Two major tax changes are pushing landlords in London to rethink their investments.
Since last year, those purchasing second homes have paid an extra 3 percent tax; as of last month, landlords are facing added costs in the form of reduced tax relief for rental income.
“If I thought stamp duty was bad, the tax relief issue really was the nail in the coffin,” landlord Jennifer Pickford told Bloomberg. “It just makes the whole exercise unprofitable and pointless.”
Pickard isn’t alone: Landlords have retreated from the market, with homes purchased as rental properties dropping to 12 percent of the market in February compared to 20 percent a year earlier, according to brokerage Hamptons International. That number jumped to 29 percent in March, however, as landlords rushed to make purchases before the tax took effect.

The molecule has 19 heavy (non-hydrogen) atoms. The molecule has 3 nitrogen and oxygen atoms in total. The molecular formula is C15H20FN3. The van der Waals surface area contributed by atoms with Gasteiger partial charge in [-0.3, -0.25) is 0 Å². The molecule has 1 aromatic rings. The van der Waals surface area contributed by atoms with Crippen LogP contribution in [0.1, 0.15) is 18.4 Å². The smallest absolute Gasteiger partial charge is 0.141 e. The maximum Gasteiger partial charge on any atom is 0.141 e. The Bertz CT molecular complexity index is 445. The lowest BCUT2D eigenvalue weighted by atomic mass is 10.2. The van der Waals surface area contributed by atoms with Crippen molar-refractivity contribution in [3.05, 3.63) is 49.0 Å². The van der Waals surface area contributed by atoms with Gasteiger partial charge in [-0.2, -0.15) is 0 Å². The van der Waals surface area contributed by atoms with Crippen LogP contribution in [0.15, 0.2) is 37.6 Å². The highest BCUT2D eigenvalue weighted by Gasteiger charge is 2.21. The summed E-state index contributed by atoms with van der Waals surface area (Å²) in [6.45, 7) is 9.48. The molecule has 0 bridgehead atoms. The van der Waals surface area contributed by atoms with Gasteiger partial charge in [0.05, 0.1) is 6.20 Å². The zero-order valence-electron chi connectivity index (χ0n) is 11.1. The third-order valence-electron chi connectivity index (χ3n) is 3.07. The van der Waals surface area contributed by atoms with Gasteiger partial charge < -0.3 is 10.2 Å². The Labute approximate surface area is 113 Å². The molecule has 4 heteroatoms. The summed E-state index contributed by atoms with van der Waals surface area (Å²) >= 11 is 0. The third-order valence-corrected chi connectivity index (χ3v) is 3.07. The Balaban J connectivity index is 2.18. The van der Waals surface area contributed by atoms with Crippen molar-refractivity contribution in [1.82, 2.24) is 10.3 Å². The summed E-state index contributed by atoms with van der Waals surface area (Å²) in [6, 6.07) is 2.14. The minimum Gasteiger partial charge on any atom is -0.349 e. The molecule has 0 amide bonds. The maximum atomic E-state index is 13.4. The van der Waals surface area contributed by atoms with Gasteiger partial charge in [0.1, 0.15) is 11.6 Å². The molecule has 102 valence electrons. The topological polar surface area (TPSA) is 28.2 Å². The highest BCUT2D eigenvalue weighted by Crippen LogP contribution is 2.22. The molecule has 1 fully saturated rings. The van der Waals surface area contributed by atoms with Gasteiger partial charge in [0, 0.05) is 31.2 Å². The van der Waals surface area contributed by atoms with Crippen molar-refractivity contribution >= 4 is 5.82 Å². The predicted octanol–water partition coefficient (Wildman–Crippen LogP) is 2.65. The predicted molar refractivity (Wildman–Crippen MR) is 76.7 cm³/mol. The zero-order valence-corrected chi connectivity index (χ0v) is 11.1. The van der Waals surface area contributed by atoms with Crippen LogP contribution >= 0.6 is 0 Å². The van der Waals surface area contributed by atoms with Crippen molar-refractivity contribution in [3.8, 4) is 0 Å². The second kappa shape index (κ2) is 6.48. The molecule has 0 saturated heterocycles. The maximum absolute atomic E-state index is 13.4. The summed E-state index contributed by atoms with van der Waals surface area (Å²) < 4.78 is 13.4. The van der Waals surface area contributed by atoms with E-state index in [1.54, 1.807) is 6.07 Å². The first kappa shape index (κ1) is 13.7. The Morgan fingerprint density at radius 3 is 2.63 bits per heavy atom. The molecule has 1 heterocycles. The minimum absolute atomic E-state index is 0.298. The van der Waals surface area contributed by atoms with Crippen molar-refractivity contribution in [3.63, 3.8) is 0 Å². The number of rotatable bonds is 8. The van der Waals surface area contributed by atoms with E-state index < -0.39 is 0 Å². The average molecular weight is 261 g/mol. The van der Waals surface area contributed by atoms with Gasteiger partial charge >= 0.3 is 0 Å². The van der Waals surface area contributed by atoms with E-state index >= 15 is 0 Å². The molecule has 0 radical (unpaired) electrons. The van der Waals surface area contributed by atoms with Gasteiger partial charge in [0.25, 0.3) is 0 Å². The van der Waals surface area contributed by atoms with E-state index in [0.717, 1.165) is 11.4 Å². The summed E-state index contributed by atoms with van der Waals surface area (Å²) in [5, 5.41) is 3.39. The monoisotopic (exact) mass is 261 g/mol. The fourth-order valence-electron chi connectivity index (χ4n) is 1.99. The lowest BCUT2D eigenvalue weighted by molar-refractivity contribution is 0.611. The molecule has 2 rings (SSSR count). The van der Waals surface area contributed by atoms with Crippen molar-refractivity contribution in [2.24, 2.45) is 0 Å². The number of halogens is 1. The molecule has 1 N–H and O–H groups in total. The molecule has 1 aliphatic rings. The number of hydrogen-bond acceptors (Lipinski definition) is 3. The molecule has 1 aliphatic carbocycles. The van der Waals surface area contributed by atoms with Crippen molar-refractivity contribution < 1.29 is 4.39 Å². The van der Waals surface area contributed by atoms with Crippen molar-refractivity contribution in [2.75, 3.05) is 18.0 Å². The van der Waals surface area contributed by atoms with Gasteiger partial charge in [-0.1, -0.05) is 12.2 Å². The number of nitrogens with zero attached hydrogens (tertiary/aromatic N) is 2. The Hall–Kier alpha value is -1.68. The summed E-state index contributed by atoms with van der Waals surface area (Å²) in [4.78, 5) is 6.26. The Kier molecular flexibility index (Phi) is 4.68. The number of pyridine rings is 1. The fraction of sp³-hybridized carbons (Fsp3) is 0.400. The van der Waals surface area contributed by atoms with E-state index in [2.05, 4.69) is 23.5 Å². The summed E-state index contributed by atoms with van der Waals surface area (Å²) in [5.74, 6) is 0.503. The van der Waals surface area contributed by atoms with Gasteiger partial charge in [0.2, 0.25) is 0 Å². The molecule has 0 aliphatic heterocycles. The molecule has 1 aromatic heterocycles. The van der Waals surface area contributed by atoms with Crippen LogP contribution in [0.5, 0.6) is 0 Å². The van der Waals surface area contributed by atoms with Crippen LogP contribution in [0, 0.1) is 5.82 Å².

With more rentals available, the average asking rent in London fell 4.3 percent in the first quarter to $2,490 a month, according to Rightmove Plc., a property website.
Landlords with rental income of 15,000 pounds — or $19,273 dollars — who pay 40 percent tax will see profits fall 86 percent in 2020, according to mortgage broker John Charcol.
“It’s no surprise that investors are now buying fewer rental properties in London and some are even leaving the market altogether,” said Lucian Cook, head of residential research at Savills.
One reason to stay? London home values are up 86 percent since 2009, and are now the highest level on record. It now costs buyers 14.2 times their salary to buy their place. [Bloomberg] — E.B. Solomont